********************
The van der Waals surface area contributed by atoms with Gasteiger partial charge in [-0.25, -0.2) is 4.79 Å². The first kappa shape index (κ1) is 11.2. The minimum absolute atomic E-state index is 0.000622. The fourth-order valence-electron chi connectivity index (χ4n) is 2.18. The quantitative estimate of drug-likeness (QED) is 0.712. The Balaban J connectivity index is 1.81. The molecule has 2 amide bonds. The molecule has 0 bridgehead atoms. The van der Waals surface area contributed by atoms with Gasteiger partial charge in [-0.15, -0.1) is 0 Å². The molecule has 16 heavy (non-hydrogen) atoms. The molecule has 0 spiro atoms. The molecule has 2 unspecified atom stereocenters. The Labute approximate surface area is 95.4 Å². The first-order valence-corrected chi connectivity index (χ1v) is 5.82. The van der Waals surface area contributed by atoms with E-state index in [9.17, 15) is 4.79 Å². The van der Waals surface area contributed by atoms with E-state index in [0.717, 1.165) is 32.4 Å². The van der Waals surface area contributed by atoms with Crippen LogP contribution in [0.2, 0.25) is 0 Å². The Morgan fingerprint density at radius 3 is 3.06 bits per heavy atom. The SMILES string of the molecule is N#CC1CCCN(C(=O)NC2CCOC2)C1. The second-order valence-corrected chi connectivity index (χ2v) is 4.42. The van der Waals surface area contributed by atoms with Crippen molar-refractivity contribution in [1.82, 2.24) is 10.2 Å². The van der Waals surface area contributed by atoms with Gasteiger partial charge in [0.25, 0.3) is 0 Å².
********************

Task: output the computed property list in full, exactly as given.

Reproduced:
The van der Waals surface area contributed by atoms with Gasteiger partial charge in [-0.25, -0.2) is 4.79 Å². The first kappa shape index (κ1) is 11.2. The minimum absolute atomic E-state index is 0.000622. The fourth-order valence-electron chi connectivity index (χ4n) is 2.18. The quantitative estimate of drug-likeness (QED) is 0.712. The Balaban J connectivity index is 1.81. The molecule has 2 amide bonds. The molecule has 0 bridgehead atoms. The van der Waals surface area contributed by atoms with Gasteiger partial charge in [-0.15, -0.1) is 0 Å². The molecule has 16 heavy (non-hydrogen) atoms. The molecule has 0 spiro atoms. The molecule has 2 unspecified atom stereocenters. The Labute approximate surface area is 95.4 Å². The first-order valence-corrected chi connectivity index (χ1v) is 5.82. The van der Waals surface area contributed by atoms with E-state index in [9.17, 15) is 4.79 Å². The van der Waals surface area contributed by atoms with E-state index in [0.717, 1.165) is 32.4 Å². The van der Waals surface area contributed by atoms with Crippen LogP contribution in [0.2, 0.25) is 0 Å². The Morgan fingerprint density at radius 3 is 3.06 bits per heavy atom. The SMILES string of the molecule is N#CC1CCCN(C(=O)NC2CCOC2)C1. The second-order valence-corrected chi connectivity index (χ2v) is 4.42. The van der Waals surface area contributed by atoms with Crippen molar-refractivity contribution in [1.82, 2.24) is 10.2 Å². The van der Waals surface area contributed by atoms with Gasteiger partial charge in [0.25, 0.3) is 0 Å².